0 ( +1 / -1 )

Whenever I see someone riding a bike with an umbrella I shout "Get a rainsuit!"

0 ( +1 / -1 )

Interesting. I've seen bicyclists in the in the U.S., particularly in the beach communities, riding about disregarding stops signs and red lights and twiddling on their smartphones (with one hand!). They must believe street traffic rules are not applicable to bicyclists. Or is it a sense of entitlement that, as bicyclists, they can do as they please.

I've seen aggressive and daring bicyclists in Latin America, Philippines and Thailand darting in and out of traffic in complete disregard to traffic rules.

2 ( +2 / -0 )

That guy in the picture.... I see that all the time, and I just don't get it. He's taking a huge risk of having an accident, and for what? So he can ruin his umbrella while he gets soaking wet? It's just so pointlessly stupid.

7 ( +7 / -0 )

You also forgot to mention that a recent law now requires that all cyclists ride on the same side of the road as cars. That law was brought into effect more than 2 years ago from memory, however we still see cyclists riding on the opposite side of the roads into on-coming traffic.

I have the same amazement as kniknaknokkaer and cringe every time I see a kid race around a corner or come out of a small laneway at speeds that no-one could fathom.

I've been told that the kids are taught at school how to ride bikes in Japan by the police. I don't think the lesson has much affect because many of the kids still ride their bikes dangerously in Japan. I would prefer to use shock tactics when teaching the kids how to ride safely in Japan. A visit from people who are crippled from bike accidents would most likely have a lot of sway.

5 ( +5 / -0 )

Cyclists in Tokyo are a nightmare and I say that being someone who cycles anywhere from 10 to 40 km. a day. I try to obey the rules of the road because a bicycle is considered a light vehicle and as such, is supposed to drive on the road, the same side as cars. The problem arises when I encounter other cyclists who ride against traffic and expect me to pull out further into the road. I generally refuse and will simply stop and put my bicycle in a position which forces them to pass me on the right, putting themselves closer to the oncoming cars. What I mostly get are uncomprehending looks or irritated glares. Whatever! If you want to ride against traffic you can deal with the consequences.

What people don't seem to get is that while you can see what's coming at you when you're going straight along, as soon as you make a turn, you'll be driving right into oncoming cars which you won't be able to see before you make the turn.

As for cycling on the sidewalk, that's not nearly as safe as people think either. Yes, the damage will likely be greater if a car hits you as opposed to you colliding with a pedestrian but drivers (of cars) have a vested interest in being predictable whereas pedestrians on the pavement don't, at least not as much, which is why you see people pop into or out of shops without looking around them or with their faces stuck in their phones. Add to that, cars who drive past pavement before turning. If you're on a bicycle and don't stop before crossing a road you have a serious risk of being hit.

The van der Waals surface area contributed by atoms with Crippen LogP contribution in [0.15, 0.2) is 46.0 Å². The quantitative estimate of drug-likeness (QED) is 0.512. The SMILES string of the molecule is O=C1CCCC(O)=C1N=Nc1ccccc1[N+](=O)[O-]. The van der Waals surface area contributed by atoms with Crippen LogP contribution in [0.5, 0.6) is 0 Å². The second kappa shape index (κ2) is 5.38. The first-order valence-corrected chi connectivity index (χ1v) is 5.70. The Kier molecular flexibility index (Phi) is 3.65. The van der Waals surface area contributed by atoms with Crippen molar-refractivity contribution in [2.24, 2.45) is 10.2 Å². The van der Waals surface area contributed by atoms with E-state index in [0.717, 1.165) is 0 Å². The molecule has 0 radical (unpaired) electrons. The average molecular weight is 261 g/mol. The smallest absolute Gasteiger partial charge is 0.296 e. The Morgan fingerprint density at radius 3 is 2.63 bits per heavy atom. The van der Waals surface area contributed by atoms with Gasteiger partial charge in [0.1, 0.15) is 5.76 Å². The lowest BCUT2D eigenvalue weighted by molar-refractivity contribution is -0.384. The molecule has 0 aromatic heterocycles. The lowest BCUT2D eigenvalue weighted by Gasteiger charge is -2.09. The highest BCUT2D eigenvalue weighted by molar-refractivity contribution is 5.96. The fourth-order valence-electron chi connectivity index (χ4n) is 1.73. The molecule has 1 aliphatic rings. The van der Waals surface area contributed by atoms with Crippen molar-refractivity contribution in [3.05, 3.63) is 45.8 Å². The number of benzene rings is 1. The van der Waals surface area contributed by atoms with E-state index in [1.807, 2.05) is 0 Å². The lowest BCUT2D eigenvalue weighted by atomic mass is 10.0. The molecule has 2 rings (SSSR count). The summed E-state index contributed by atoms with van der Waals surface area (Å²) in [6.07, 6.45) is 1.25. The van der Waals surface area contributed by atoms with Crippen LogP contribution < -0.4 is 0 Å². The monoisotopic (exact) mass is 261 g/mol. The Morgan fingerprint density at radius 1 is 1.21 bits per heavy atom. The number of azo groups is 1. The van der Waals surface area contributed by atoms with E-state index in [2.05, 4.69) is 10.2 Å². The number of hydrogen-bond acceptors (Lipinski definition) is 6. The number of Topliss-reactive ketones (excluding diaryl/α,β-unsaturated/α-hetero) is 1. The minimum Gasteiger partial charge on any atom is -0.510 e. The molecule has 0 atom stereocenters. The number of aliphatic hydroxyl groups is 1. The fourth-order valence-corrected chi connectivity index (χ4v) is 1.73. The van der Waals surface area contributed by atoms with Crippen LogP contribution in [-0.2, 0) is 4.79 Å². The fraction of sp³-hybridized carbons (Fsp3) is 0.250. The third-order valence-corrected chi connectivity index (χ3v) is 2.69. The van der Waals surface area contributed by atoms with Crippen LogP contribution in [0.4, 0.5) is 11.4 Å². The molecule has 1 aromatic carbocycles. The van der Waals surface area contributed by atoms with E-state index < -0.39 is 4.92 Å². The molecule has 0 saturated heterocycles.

In all my many years of cycling in Tokyo, I can honestly say that I feel far safer cycling on the roads than I do on the pavement and when I've had problems, the vast majority of them have been with inattentive pedestrians and other cyclists riding along, seemingly without using much common sense.

3 ( +3 / -0 )

The worst thing is the people on the quite zesty docomo cycle share bikes. They are on footpaths in your neighbourhood mostly piloted by reckless gaijin and salarymen who are often off chops having missed the last train.

0 ( +0 / -0 )

"Note this, it advises: Bicycles are classed as “light vehicles,” meaning they are barred from sidewalks."

Not in Tokyo! I have been told to get off the street and ride on the sidewalk. I ride a road bike at speeds of 25 to 45km/h so most of the time I am actually going with traffic if not passing it. How would it be safer to ride on the sidewalk is what I always ask these keystones that coming running from their Kobans when they see me coming down the road. I always wear a cycling helmet and have full lights front and back as well for night rides.

0 ( +2 / -2 )

Knikknaknocka,

I couldn't agree with your post more.

Sorry for the spelling.

1 ( +1 / -0 )

Adult cyclists are duty bound to ride on the road except for "yamo wo enai" (can't be helped) circumstances.

In practice, this means whatever the odd individual cop doing some enforcement wants it to mean. For the most part, there will be no enforcement and it's basically a get out when there is an accident. I get the impression that cops are most worried about cyclists on the pavement taking out elderly pedestrians, and this law means they can be punished on the basis that they should have been on the road. If you want to ride on the pavement, you can probably do so the majority of the time on a "it can't be helped, this is a dangerous road" basis.

Compared to the guy in the photo though, who is on a road but can't see where he is going and has one arm off the handlebars at the mercy of the wind, the sidewalk issue is rather trivial.

3 ( +3 / -0 )

Another idea, is having bicycles with a front headlight which is powered by an electric generator attached to one of the wheels.  Also a rear reflector.  Small rear view mirrors attached to bicyclist's helmets can also help the bicyclist.  (former bicycle cop).

1 ( +1 / -0 )

Classic Japanese bicycles are designed to NOT go on the road. There used to be a problem with typical Asian-style packs of bicycles crowding up the roads in Japanese cities, so bicycles were specifically designed to be heavy and slow, and better suited for sidewalks.

1 ( +1 / -0 )

Lastly: no umbrellas, earphones or smart phones while cycling, on pain of being fined up to 50,000 yen.

Hilarious. See many examples of each of those almost daily (depending on the weather of course). The cops see them too. I've seen them see them.

toolonggone

I generally refuse and will simply stop and put my bicycle in a position which forces them to pass me on the right, putting themselves closer to the oncoming cars.

Me too. With occasional exceptions for wobbly elderly riders.

1 ( +1 / -0 )

What amazes me each day is how some cyclists just ride out of blind side street junctions without looking for cars at all. How can you have such a low sense of self preservation?

They don't look for bicycles either. I took to wearing a helmet for even the shortest ride close to home because I've had too many closes calls when women with two or three kids on an electric bike shoot out of blind side alleys.

1 ( +1 / -0 )

Perhaps dedicated bicycle lanes would help the problem. Certainly helmets are a great idea.

0 ( +0 / -0 )